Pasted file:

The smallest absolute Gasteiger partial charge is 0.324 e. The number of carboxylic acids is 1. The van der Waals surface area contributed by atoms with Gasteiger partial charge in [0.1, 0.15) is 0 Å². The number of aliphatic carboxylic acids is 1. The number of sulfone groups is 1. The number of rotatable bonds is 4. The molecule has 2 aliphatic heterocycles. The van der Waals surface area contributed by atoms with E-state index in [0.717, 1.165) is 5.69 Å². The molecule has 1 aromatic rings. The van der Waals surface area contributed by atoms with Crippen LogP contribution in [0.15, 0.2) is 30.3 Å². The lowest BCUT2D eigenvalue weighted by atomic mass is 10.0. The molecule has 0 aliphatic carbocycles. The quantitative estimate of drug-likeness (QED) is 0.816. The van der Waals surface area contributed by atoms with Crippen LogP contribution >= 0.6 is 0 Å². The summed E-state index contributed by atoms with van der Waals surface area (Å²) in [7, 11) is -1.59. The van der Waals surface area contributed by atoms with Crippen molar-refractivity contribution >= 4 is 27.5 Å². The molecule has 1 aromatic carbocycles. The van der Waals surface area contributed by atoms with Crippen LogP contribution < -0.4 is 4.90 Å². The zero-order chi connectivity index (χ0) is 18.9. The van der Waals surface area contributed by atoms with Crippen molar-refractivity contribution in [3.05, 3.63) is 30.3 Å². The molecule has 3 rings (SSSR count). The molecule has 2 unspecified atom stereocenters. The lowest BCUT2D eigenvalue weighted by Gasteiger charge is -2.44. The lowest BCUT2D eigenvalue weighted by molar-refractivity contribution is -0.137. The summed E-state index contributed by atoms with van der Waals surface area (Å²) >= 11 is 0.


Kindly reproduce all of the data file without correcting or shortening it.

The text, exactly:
The smallest absolute Gasteiger partial charge is 0.324 e. The number of carboxylic acids is 1. The van der Waals surface area contributed by atoms with Gasteiger partial charge in [0.1, 0.15) is 0 Å². The number of aliphatic carboxylic acids is 1. The number of sulfone groups is 1. The number of rotatable bonds is 4. The molecule has 2 aliphatic heterocycles. The van der Waals surface area contributed by atoms with E-state index in [0.717, 1.165) is 5.69 Å². The molecule has 1 aromatic rings. The van der Waals surface area contributed by atoms with Crippen LogP contribution in [0.15, 0.2) is 30.3 Å². The lowest BCUT2D eigenvalue weighted by atomic mass is 10.0. The molecule has 0 aliphatic carbocycles. The quantitative estimate of drug-likeness (QED) is 0.816. The van der Waals surface area contributed by atoms with Crippen LogP contribution >= 0.6 is 0 Å². The summed E-state index contributed by atoms with van der Waals surface area (Å²) in [7, 11) is -1.59. The van der Waals surface area contributed by atoms with Crippen molar-refractivity contribution >= 4 is 27.5 Å². The molecule has 1 aromatic carbocycles. The van der Waals surface area contributed by atoms with Crippen LogP contribution < -0.4 is 4.90 Å². The zero-order chi connectivity index (χ0) is 18.9. The van der Waals surface area contributed by atoms with Crippen molar-refractivity contribution in [3.05, 3.63) is 30.3 Å². The molecule has 3 rings (SSSR count). The molecule has 2 unspecified atom stereocenters. The lowest BCUT2D eigenvalue weighted by Gasteiger charge is -2.44. The lowest BCUT2D eigenvalue weighted by molar-refractivity contribution is -0.137. The summed E-state index contributed by atoms with van der Waals surface area (Å²) >= 11 is 0.